As autumn flows into winter, most of you will prefer to be in front of a fire rather than out in the garden, leaving the garden looking drab and uncared for. We’re here to help you to make the most of your garden design this winter.
Most gardens look uninviting and unloved during the winter period. The beautiful colours of autumn have disappeared leaving withered plants in its wake. Not only that, but we have to deal with snow and rain as well which can have a damaging effect on your garden. You may think there is nothing you can do with your garden in the winter period, however this isn’t the case. Whilst you may not be using the garden yourself, you will still be viewing it from your window meaning it has to look its best.
Winter gardens have a natural beauty of their own, whilst it’s not quite the ‘blooming’ garden you would expect to see in the spring or summer, you should appreciate the bare branches and sculptural ever greens. You can also use ‘winter plants’ to make your garden look more interesting and inviting over this cold season.
Most plants are associated with summer but there are a number of plants which can survive the winter cold, making your garden look much more appealing. A prime example of this is the winter pansy which were specially bred to flower in a very limited light. These will cheer up your garden even on the dullest winter day, particularly if you choose bright colours like yellow and pink. As we are now well into Autumn, it’s too late to start planting these from scratch but you could purchase some from your local nursery.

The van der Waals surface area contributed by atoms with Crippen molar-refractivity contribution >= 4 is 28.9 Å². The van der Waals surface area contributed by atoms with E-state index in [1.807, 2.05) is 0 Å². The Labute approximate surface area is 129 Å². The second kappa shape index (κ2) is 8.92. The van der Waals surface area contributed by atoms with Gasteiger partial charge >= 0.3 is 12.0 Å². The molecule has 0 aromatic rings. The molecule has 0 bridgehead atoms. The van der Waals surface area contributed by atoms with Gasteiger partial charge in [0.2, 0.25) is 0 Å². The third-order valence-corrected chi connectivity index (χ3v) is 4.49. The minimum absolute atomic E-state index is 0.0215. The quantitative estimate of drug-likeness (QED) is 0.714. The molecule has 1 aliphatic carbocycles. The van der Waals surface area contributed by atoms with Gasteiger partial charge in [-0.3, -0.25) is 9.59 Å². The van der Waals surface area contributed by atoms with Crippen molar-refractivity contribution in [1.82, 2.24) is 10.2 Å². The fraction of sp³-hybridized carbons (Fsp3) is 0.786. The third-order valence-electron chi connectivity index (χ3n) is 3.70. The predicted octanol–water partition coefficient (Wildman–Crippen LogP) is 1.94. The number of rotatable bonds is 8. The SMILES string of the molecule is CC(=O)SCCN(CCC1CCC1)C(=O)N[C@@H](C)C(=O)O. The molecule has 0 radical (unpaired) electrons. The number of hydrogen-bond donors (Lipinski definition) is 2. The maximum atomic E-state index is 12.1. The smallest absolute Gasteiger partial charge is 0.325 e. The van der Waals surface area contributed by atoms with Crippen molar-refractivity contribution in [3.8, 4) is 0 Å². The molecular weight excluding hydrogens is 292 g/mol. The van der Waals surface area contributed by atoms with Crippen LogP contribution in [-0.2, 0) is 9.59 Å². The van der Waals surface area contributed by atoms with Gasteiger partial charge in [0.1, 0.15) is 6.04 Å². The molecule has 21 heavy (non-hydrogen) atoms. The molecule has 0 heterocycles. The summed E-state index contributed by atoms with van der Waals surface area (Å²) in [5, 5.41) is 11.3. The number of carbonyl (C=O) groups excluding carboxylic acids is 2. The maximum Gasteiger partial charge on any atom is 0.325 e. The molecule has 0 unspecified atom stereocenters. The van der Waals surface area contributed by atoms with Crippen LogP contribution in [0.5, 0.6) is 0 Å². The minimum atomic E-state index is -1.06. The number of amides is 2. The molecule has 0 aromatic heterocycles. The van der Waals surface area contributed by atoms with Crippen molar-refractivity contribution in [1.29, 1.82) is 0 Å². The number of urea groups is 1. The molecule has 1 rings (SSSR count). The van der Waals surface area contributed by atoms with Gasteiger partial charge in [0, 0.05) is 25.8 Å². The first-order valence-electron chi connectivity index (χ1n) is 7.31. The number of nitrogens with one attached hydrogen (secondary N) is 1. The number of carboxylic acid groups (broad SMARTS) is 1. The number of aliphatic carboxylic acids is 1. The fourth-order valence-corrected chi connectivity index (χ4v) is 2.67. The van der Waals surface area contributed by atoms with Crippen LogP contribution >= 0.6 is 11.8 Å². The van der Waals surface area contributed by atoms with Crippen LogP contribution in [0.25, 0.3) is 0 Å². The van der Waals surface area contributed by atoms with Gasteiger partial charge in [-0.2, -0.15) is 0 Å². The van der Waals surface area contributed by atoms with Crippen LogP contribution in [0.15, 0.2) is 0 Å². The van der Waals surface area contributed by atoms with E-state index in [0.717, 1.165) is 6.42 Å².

There are various other plants and shrubs you could use to make your garden look brighter, some of which flower in February, making your winter garden last. Another plant which looks stunning in the winter and flowers from January to March is the Bergenia. This can grow from 20-40cm and shows pink or white flowers.
There are a number of ingredients which can make the perfect winter garden. From rock walls to structures to creative fencing, the possibilities are endless. Each of these items can make a big difference to how a garden visually looks.
Have you got any tips on creating the perfect garden design for winter?